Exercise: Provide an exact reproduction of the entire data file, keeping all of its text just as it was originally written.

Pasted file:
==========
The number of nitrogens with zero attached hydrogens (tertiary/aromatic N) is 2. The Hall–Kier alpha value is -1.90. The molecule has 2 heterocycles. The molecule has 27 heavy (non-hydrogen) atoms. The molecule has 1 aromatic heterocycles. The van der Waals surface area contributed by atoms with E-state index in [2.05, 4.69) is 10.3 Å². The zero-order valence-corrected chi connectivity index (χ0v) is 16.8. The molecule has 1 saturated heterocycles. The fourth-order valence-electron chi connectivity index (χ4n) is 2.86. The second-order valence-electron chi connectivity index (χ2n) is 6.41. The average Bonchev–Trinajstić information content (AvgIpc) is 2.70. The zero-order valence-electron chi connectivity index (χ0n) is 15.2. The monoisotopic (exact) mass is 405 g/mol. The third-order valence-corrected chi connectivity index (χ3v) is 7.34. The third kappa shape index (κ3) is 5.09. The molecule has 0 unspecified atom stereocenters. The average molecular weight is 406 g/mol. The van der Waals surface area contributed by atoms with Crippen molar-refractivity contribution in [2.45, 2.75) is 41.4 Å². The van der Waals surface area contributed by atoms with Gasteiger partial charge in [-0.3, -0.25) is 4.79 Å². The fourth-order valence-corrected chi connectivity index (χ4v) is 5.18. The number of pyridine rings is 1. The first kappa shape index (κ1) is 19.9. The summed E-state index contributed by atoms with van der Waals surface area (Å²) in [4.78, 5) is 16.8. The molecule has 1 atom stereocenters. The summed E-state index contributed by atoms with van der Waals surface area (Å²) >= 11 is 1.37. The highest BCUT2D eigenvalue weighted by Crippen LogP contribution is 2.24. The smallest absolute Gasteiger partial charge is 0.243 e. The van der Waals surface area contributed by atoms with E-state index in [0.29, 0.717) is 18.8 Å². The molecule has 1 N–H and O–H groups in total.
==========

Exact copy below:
The number of nitrogens with zero attached hydrogens (tertiary/aromatic N) is 2. The Hall–Kier alpha value is -1.90. The molecule has 2 heterocycles. The molecule has 27 heavy (non-hydrogen) atoms. The molecule has 1 aromatic heterocycles. The van der Waals surface area contributed by atoms with E-state index in [2.05, 4.69) is 10.3 Å². The zero-order valence-corrected chi connectivity index (χ0v) is 16.8. The molecule has 1 saturated heterocycles. The fourth-order valence-electron chi connectivity index (χ4n) is 2.86. The second-order valence-electron chi connectivity index (χ2n) is 6.41. The average Bonchev–Trinajstić information content (AvgIpc) is 2.70. The zero-order valence-electron chi connectivity index (χ0n) is 15.2. The monoisotopic (exact) mass is 405 g/mol. The third-order valence-corrected chi connectivity index (χ3v) is 7.34. The third kappa shape index (κ3) is 5.09. The molecule has 0 unspecified atom stereocenters. The average molecular weight is 406 g/mol. The van der Waals surface area contributed by atoms with Crippen molar-refractivity contribution in [2.45, 2.75) is 41.4 Å². The van der Waals surface area contributed by atoms with Gasteiger partial charge in [-0.3, -0.25) is 4.79 Å². The fourth-order valence-corrected chi connectivity index (χ4v) is 5.18. The number of pyridine rings is 1. The first kappa shape index (κ1) is 19.9. The summed E-state index contributed by atoms with van der Waals surface area (Å²) in [4.78, 5) is 16.8. The molecule has 1 atom stereocenters. The summed E-state index contributed by atoms with van der Waals surface area (Å²) >= 11 is 1.37. The highest BCUT2D eigenvalue weighted by Crippen LogP contribution is 2.24. The smallest absolute Gasteiger partial charge is 0.243 e. The van der Waals surface area contributed by atoms with E-state index in [0.29, 0.717) is 18.8 Å². The molecule has 1 N–H and O–H groups in total.